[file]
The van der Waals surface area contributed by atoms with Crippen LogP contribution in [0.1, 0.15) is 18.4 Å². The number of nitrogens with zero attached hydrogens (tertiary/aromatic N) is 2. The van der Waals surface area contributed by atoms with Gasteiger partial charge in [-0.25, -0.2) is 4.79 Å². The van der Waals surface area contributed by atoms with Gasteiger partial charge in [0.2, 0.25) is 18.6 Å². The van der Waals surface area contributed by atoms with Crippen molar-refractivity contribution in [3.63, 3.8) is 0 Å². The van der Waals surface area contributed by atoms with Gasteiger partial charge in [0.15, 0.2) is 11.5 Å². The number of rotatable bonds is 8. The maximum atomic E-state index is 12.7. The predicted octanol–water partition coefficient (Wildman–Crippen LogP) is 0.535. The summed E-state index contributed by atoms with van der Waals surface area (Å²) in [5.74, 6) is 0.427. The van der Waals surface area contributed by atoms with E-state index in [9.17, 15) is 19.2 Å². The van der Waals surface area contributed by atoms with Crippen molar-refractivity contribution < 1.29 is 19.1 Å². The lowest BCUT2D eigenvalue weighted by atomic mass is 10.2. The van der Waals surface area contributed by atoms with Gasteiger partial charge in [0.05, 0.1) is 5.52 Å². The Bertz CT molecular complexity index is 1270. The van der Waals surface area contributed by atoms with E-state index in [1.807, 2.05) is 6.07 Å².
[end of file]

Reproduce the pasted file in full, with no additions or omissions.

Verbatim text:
The van der Waals surface area contributed by atoms with Crippen LogP contribution in [0.1, 0.15) is 18.4 Å². The number of nitrogens with zero attached hydrogens (tertiary/aromatic N) is 2. The van der Waals surface area contributed by atoms with Gasteiger partial charge in [-0.25, -0.2) is 4.79 Å². The van der Waals surface area contributed by atoms with Gasteiger partial charge in [0.2, 0.25) is 18.6 Å². The van der Waals surface area contributed by atoms with Crippen molar-refractivity contribution in [3.63, 3.8) is 0 Å². The van der Waals surface area contributed by atoms with Gasteiger partial charge in [0.15, 0.2) is 11.5 Å². The number of rotatable bonds is 8. The maximum atomic E-state index is 12.7. The predicted octanol–water partition coefficient (Wildman–Crippen LogP) is 0.535. The summed E-state index contributed by atoms with van der Waals surface area (Å²) in [5.74, 6) is 0.427. The van der Waals surface area contributed by atoms with E-state index in [9.17, 15) is 19.2 Å². The van der Waals surface area contributed by atoms with Crippen molar-refractivity contribution < 1.29 is 19.1 Å². The lowest BCUT2D eigenvalue weighted by atomic mass is 10.2. The van der Waals surface area contributed by atoms with Gasteiger partial charge in [0.05, 0.1) is 5.52 Å². The Bertz CT molecular complexity index is 1270. The van der Waals surface area contributed by atoms with E-state index in [1.807, 2.05) is 6.07 Å².